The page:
Many years ago my wife shared with me a saying that her pastor had given.  His saying was something like this: “Humility is being out in one of those huge mid-western states on a highway that is empty and deserted with not a car or a soul for miles around and going the speed limit.” And I said to Anne, “What in the world is he talking about?  I have no idea what He is talking about.”  But you see, that statement in the light of this passage is illumined.  That statement indicates that humility does not say, “The rules aren’t for me, they’re for other people, and since nobody’s going to catch me doing something wrong I’m going to do what I want to do, because I am the master of my fate, I am the captain of my soul.”  That’s not humility.  That attitude is not humility.  The attitude of humility is always concerned to act out of a proper estimation of who we are and out of a concern for others. 

And so, C. S. Lewis said, “If anyone would wish to acquire humility, I can tell him the first step – to recognize that he is proud.”  And C. H. Spurgeon said, “I believe that every Christian man has the choice between being humble or being humbled.”

My friends, this is a timely season for this message.  It is timely for us to evaluate what real greatness means, what real success means in life, because the world wants to hold up for us a very different model of success.  But let me tell you this, if you buy into the world’s model of greatness the world will come crashing down around your ears because it cannot support reality.  Only the greatness of the kingdom gives joy and happiness and lasting satisfaction and everything else is a fable, a fantasy, a fiction, a falsehood.  May we seek the greatness of the kingdom together and may we help one another seek that greatness above everything else.  May the Lord bless these words.  Let’s pray.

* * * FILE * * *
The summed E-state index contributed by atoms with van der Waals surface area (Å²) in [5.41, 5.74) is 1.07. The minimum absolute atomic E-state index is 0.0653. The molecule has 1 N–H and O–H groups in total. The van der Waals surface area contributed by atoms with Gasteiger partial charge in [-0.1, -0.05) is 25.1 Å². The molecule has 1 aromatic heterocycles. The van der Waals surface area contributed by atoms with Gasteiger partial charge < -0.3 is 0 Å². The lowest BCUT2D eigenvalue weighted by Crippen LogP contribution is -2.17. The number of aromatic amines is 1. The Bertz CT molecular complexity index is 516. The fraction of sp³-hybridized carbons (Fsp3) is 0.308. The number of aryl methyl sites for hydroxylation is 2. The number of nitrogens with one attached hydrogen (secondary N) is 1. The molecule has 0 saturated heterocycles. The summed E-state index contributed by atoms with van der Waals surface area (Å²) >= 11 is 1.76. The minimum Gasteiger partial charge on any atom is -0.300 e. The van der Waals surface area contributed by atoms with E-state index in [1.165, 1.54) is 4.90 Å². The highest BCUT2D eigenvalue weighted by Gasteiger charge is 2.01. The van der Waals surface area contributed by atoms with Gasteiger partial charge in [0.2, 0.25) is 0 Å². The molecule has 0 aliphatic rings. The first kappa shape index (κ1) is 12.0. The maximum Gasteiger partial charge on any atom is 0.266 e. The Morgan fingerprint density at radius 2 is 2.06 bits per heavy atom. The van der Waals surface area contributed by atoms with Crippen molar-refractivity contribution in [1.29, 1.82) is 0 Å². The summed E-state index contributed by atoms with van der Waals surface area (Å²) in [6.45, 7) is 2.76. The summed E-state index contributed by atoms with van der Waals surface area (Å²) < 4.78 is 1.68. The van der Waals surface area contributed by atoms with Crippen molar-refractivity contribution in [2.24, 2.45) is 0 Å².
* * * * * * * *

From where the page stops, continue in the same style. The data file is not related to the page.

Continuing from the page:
Our Lord and our God we thank You for the solemnity and the encouragement of this word.  We confess in our hearts our pride.  We ask that You would help us to desire kingdom greatness above everything else.  For Christ’s sake.  Amen.